My first Tree Care Industry Show (TCI) was in Charlotte, N.C, November 1996. Not that long ago, really. Most of the people I met there were long time mid-west and east-coast private tree company owners, and then there were the many young-un's starting up. Much to my surprise most of those people told me they had never used a wedge in their career, and most of the rest had not a clue as to what a wedge was. It was culture shock at the time, but it's change significantly in the years since the internet. Today most those boys know the importance of the wedge in their work. Good post,and I like the pouch. You made that out of an old Wes Co high-top. Sexy.
    32 replies | 610 view(s)
  • gf beranek's Avatar
    1 Day Ago
    Good they got there, anyway. USPS media mail sucks. Enjoy!
    309 replies | 19192 view(s)
  • murphy4trees's Avatar
    1 Day Ago
    2 pull lines with skid steer needing to take a bunch of runs at it .....
    47 replies | 909 view(s)
  • murphy4trees's Avatar
    1 Day Ago
    it was not necessary to climb... usually that's safer too!
    47 replies | 909 view(s)
  • murphy4trees's Avatar
    1 Day Ago
    cut the second stem high to shorten the fall
    47 replies | 909 view(s)
  • murphy4trees's Avatar
    1 Day Ago
    this is all I got out of it... was hoping for something more like butch's pic... thinking I only went half way through with the kerf cut... might go 60% next try..
    47 replies | 909 view(s)
  • murphy4trees's Avatar
    2 Days Ago
    school of hard knocks for us Mericans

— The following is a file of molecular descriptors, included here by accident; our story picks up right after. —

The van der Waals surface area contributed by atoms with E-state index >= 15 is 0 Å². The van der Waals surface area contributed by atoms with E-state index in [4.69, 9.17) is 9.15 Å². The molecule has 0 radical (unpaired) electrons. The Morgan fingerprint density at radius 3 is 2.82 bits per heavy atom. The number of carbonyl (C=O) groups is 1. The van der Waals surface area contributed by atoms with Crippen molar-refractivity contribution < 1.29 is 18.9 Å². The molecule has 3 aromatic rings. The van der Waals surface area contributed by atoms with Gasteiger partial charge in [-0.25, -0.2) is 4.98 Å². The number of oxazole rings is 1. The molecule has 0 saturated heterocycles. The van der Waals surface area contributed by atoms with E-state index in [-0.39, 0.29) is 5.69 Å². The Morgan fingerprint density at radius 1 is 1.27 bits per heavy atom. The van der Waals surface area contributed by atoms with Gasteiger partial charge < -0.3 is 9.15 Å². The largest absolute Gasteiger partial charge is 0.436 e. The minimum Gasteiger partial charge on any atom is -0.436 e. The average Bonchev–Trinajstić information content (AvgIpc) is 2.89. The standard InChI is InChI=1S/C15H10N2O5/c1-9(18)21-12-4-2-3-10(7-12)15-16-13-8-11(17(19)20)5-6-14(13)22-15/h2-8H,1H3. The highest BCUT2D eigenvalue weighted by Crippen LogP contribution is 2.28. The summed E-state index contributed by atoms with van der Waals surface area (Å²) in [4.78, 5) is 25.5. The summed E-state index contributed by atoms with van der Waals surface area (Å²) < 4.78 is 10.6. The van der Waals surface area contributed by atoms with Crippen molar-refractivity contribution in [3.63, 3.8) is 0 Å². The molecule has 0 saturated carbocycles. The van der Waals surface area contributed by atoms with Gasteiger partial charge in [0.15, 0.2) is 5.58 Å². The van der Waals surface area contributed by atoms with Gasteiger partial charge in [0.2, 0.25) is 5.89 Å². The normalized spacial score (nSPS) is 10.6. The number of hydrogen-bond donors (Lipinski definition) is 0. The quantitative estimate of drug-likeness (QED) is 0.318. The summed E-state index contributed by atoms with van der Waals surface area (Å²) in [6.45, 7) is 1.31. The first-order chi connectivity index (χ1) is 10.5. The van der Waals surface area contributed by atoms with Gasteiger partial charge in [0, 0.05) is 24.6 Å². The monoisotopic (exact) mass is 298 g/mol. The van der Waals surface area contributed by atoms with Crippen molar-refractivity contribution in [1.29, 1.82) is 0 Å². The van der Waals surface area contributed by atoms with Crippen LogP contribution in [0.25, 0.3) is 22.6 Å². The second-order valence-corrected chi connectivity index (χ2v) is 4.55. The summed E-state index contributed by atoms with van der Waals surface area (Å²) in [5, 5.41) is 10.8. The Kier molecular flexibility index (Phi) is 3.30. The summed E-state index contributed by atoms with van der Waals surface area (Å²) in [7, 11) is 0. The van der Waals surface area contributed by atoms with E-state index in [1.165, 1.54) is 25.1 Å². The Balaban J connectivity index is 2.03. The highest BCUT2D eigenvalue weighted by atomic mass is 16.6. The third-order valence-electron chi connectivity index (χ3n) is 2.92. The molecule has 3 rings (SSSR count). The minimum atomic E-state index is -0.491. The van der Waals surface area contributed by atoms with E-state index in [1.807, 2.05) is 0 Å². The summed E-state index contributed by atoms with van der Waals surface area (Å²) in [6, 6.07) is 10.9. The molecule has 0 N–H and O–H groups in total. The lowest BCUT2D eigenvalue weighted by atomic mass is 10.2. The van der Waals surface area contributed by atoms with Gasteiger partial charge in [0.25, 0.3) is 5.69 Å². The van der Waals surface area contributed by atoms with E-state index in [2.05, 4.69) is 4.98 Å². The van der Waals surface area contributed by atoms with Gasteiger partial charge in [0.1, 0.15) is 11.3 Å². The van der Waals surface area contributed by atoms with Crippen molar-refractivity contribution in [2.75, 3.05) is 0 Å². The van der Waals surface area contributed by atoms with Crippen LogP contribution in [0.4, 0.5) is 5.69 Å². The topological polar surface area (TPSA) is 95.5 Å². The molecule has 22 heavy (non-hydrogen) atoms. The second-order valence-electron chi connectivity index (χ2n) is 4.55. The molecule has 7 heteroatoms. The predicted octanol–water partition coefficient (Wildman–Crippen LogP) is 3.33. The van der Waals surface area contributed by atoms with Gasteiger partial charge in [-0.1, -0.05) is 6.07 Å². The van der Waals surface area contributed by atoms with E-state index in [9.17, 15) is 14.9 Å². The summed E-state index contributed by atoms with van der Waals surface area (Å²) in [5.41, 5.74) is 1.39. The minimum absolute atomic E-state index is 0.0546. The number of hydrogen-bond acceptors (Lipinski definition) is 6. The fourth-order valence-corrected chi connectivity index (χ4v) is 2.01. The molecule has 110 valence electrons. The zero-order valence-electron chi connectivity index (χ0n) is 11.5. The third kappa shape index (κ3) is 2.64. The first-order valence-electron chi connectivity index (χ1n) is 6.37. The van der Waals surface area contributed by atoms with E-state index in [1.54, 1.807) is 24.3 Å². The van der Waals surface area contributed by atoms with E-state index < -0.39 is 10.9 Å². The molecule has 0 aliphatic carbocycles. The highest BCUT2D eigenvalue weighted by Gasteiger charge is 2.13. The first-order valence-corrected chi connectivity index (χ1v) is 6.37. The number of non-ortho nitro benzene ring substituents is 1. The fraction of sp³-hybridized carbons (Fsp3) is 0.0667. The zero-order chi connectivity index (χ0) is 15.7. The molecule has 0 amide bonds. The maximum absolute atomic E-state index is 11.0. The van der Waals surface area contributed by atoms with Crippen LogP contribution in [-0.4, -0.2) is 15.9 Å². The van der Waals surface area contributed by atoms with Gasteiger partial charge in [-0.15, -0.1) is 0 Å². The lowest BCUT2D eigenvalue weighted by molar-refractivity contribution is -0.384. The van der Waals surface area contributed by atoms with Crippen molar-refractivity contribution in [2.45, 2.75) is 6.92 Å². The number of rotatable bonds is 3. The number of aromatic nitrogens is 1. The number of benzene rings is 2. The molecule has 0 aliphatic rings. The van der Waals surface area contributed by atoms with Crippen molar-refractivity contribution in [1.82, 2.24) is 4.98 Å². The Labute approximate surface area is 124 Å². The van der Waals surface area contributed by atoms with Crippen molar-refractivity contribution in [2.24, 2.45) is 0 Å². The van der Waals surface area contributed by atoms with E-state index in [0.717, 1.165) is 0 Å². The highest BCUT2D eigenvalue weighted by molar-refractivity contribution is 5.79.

47 replies | 909 view(s)
  • gf beranek's Avatar
    2 Days Ago
    gf beranek replied to a thread Double Rope SRT Climb in MBTV
    Boy, that was a bad tree.
    6 replies | 178 view(s)
  • murphy4trees's Avatar
    3 Days Ago
    You gotta watch those other three fingers
    47 replies | 909 view(s)
  • murphy4trees's Avatar
    3 Days Ago
    I remember the first time I ever swing a limb accidentally... being amazed at the movement sideways over 90 degrees before any drop... took me a few years to figure out how to do it on purpose.. Kenny the tree spyder explained it back in the day... SO its those anomalies that can be fertile ground for learning...
    47 replies | 909 view(s)
  • gf beranek's Avatar
    3 Days Ago
    Oh, there's always lots to learn, as I, too, have experimented using questionable techniques working with trees just to see if the results would ever be consistent enough to draw firm conclusions. Since trees are so highly variable in nature the results of some experiments never were consistent enough to draw any firm conclusion. Well, other than, stick with approved and recognized techniques. Nonetheless it is fun sometimes, often frightening, to experiment with trees.
    47 replies | 909 view(s)
  • murphy4trees's Avatar
    4 Days Ago